• Liva Isakson about Rebecka Bebben Andersson

    Video animation Nolli I, from Rebecka Bebben Andersson presents a map of Stockholm slowly blackening over in accordance with the reduction in personal feelings of safety and ease of mobility in the city from morning to night. The video is accompanied by a written response to the work from fellow artist Liva Isaksson.

    White means accessible, black inaccessible. A subjective version of a so-called Nolli map, normally used to show the quantity of public space. In Nolli I, Rebecka Bebben Andersson explores her own access to so-called public spaces. Based on the time of day and personal factors such as experiences, stories and street lighting, Andersson has charted how she is limited by fear. As the hours go by, we see how inner Stockholm shrinks until there is nothing left. The film gives me a claustrophobic feeling of not being in power of my own physical existence. In an interview in the radio programme Verkligheten (Reality) for channel P3, Bebben Andersson is asked, “What are you afraid of?” The answer is: “Men, and what they can do.”

    I see myself in Rebecka Bebben Andersson, and in her description of how a place can cease to be public after a certain time of day, that it no longer feels like it belongs to her. If I go out in the evening, I’ve learned to have pepper spray or my keys in one hand, so I can defend myself, but preferably I shouldn’t go out alone at all. I attended a “self-defence class for girls” in middle school. I’ve learnt not to wear miniskirts and to go the long way round to avoid dark lanes and parks. Young girls are instructed to protect themselves against men, and not without reason.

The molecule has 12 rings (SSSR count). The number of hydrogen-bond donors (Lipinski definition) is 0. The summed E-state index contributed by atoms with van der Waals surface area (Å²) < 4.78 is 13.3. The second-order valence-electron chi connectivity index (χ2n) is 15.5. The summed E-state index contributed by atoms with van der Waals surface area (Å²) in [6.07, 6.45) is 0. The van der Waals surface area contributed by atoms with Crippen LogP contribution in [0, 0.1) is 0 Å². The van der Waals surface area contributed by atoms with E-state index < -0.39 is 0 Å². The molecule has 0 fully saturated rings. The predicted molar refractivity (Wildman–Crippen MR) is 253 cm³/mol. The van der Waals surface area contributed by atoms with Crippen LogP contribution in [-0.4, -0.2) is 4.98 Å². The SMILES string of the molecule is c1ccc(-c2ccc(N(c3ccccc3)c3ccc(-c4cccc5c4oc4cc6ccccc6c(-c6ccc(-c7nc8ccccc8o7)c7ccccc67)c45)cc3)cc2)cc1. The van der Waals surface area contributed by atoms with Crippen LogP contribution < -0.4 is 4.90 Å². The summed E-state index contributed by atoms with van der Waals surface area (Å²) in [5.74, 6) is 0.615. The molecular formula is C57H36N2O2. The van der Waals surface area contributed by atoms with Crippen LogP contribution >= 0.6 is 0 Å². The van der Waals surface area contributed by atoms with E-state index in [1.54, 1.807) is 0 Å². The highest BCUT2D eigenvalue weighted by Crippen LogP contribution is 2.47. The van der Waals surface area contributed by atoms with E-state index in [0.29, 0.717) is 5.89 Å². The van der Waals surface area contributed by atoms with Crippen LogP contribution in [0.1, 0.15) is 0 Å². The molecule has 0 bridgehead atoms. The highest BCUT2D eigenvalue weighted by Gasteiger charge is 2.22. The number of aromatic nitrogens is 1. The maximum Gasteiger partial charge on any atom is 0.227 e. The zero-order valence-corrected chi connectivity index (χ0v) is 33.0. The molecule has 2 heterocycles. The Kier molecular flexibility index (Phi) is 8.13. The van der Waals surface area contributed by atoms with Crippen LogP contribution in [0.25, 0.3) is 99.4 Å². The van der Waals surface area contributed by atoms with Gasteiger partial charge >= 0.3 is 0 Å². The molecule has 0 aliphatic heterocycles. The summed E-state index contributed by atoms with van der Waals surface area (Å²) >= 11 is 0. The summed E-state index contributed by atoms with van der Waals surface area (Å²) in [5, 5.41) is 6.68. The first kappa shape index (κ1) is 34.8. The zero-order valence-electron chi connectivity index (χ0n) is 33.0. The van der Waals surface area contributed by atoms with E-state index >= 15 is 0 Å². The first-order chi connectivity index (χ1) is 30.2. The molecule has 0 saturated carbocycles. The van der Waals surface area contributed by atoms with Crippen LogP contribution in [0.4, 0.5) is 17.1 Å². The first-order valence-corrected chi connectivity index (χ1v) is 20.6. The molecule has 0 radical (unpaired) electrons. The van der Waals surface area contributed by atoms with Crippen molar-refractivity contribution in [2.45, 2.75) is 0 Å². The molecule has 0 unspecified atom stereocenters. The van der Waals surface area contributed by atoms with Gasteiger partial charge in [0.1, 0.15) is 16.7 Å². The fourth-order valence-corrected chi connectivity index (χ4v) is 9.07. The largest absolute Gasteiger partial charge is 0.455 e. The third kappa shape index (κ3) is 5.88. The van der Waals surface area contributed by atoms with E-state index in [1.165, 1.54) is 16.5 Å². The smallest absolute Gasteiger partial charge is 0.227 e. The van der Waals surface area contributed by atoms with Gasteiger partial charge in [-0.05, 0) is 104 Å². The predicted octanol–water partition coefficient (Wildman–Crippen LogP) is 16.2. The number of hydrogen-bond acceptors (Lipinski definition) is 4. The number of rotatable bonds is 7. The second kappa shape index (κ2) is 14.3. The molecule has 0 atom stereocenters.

Rebecka Bebben Andersson’s work has been acknowledged and discussed on the internet. A comment that is frequently heard is that statistically more men than women get attacked by men, and that this is some kind of irrational fear. That makes me angry. Regardless of the actual crime statistics, Nolli I demonstrates that a woman’s world is restricted due to fear of men, a fear that Bebben Andersson shares with many others. In a society with gender equality, women are not afraid of men!

  • Nicholas Houde about Ben Rivers

    Haunted by sounds and chambers like ghosts, a city echoes like methods in concrete. Forces so big and resonant, catching us in an echo chamber with nothing but resonance, we become unable to hear our own voices as much as they are a part of the fullness of it's presence. How is it to turn it into melody, to modify the rhythm, to add discreet voices? Where's the strategy to find the song - to find our own voice in the echo, to give it form and agency? It's not so much yelling but forming a line; one that traverses the ghosts of our pasts and futures into something of our own. Dead walls and buildings come alive like us within them. Let out their ghosts! Let them speak and we will talk back - turning off the hollowness of endless resonance by embodying a form. Only then is there something of ourselves, our voice. No longer an echo of histories and futures but an enunciation of our being. No longer empty, a voice is a populating presence.

  • Rebecka Bebben Andersson about Liva Isakson

    Video work by Stockholm-based artist Liva Isakson shows a meditative loop of a hand slowly tightening and releasing a plastic bag over the camera lens and thus, the viewer. This short video work is both suffocating and soothing, and points towards the possible effects of a strictly controlled society. The work is presented alongside a short dialogue between Isakson and participating artist Rebecka Bebben Andersson.